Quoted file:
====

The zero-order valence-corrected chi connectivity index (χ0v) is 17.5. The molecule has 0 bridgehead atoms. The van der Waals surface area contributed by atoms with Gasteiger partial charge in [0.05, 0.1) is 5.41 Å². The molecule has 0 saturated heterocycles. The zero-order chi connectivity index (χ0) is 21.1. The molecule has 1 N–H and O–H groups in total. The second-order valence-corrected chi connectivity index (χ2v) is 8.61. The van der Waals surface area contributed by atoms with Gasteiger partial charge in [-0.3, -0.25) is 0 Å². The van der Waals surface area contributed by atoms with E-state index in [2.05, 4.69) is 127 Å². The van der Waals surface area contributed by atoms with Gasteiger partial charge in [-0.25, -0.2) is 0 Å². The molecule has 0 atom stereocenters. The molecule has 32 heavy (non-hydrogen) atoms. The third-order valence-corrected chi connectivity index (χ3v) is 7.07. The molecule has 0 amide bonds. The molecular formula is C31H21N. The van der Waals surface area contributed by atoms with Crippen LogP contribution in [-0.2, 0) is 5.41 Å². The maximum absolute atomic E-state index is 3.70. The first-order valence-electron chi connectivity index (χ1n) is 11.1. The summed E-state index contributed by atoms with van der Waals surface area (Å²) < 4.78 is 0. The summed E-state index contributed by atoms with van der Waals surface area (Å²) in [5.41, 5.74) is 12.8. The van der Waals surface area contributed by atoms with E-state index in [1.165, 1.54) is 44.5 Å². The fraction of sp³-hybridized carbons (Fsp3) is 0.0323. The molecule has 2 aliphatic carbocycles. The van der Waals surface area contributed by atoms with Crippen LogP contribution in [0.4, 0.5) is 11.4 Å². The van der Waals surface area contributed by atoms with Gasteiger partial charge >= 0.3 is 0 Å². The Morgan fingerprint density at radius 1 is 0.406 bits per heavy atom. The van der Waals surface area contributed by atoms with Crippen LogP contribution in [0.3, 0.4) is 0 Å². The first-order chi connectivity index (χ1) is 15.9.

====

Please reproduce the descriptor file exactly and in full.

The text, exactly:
The zero-order valence-corrected chi connectivity index (χ0v) is 17.5. The molecule has 0 bridgehead atoms. The van der Waals surface area contributed by atoms with Gasteiger partial charge in [0.05, 0.1) is 5.41 Å². The molecule has 0 saturated heterocycles. The zero-order chi connectivity index (χ0) is 21.1. The molecule has 1 N–H and O–H groups in total. The second-order valence-corrected chi connectivity index (χ2v) is 8.61. The van der Waals surface area contributed by atoms with Gasteiger partial charge in [-0.3, -0.25) is 0 Å². The van der Waals surface area contributed by atoms with E-state index in [2.05, 4.69) is 127 Å². The van der Waals surface area contributed by atoms with Gasteiger partial charge in [-0.25, -0.2) is 0 Å². The molecule has 0 atom stereocenters. The molecule has 32 heavy (non-hydrogen) atoms. The third-order valence-corrected chi connectivity index (χ3v) is 7.07. The molecule has 0 amide bonds. The molecular formula is C31H21N. The van der Waals surface area contributed by atoms with Crippen LogP contribution in [-0.2, 0) is 5.41 Å². The maximum absolute atomic E-state index is 3.70. The first-order valence-electron chi connectivity index (χ1n) is 11.1. The summed E-state index contributed by atoms with van der Waals surface area (Å²) < 4.78 is 0. The summed E-state index contributed by atoms with van der Waals surface area (Å²) in [5.41, 5.74) is 12.8. The van der Waals surface area contributed by atoms with E-state index in [1.165, 1.54) is 44.5 Å². The fraction of sp³-hybridized carbons (Fsp3) is 0.0323. The molecule has 2 aliphatic carbocycles. The van der Waals surface area contributed by atoms with Crippen LogP contribution in [0.4, 0.5) is 11.4 Å². The van der Waals surface area contributed by atoms with Gasteiger partial charge >= 0.3 is 0 Å². The Morgan fingerprint density at radius 1 is 0.406 bits per heavy atom. The van der Waals surface area contributed by atoms with Crippen LogP contribution in [0.3, 0.4) is 0 Å². The first-order chi connectivity index (χ1) is 15.9.